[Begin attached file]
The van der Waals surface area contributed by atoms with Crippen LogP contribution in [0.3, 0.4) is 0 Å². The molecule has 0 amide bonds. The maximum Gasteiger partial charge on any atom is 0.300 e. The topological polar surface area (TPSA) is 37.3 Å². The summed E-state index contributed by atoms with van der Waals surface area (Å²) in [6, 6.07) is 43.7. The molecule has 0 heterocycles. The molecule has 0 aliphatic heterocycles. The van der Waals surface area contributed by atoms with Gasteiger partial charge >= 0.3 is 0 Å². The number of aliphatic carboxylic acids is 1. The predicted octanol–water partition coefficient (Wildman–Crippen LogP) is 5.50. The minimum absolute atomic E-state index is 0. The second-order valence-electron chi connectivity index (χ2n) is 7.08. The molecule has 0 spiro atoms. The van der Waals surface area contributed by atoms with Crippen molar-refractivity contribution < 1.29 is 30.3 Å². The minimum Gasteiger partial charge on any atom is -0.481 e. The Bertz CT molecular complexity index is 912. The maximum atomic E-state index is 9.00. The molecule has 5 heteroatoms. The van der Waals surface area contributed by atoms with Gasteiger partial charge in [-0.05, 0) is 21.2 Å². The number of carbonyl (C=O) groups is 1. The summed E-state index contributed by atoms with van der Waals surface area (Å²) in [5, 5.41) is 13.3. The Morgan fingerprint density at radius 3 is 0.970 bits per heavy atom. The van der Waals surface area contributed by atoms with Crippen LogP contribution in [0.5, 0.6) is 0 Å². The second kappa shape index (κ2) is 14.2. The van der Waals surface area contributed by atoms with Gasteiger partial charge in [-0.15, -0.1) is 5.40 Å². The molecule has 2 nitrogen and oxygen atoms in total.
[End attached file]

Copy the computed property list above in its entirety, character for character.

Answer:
The van der Waals surface area contributed by atoms with Crippen LogP contribution in [0.3, 0.4) is 0 Å². The molecule has 0 amide bonds. The maximum Gasteiger partial charge on any atom is 0.300 e. The topological polar surface area (TPSA) is 37.3 Å². The summed E-state index contributed by atoms with van der Waals surface area (Å²) in [6, 6.07) is 43.7. The molecule has 0 heterocycles. The molecule has 0 aliphatic heterocycles. The van der Waals surface area contributed by atoms with Gasteiger partial charge >= 0.3 is 0 Å². The number of aliphatic carboxylic acids is 1. The predicted octanol–water partition coefficient (Wildman–Crippen LogP) is 5.50. The minimum absolute atomic E-state index is 0. The second-order valence-electron chi connectivity index (χ2n) is 7.08. The molecule has 0 spiro atoms. The van der Waals surface area contributed by atoms with Crippen molar-refractivity contribution < 1.29 is 30.3 Å². The minimum Gasteiger partial charge on any atom is -0.481 e. The Bertz CT molecular complexity index is 912. The maximum atomic E-state index is 9.00. The molecule has 5 heteroatoms. The van der Waals surface area contributed by atoms with Gasteiger partial charge in [-0.05, 0) is 21.2 Å². The number of carbonyl (C=O) groups is 1. The summed E-state index contributed by atoms with van der Waals surface area (Å²) in [5, 5.41) is 13.3. The Morgan fingerprint density at radius 3 is 0.970 bits per heavy atom. The van der Waals surface area contributed by atoms with Crippen LogP contribution in [0.5, 0.6) is 0 Å². The second kappa shape index (κ2) is 14.2. The van der Waals surface area contributed by atoms with Gasteiger partial charge in [-0.15, -0.1) is 5.40 Å². The molecule has 2 nitrogen and oxygen atoms in total.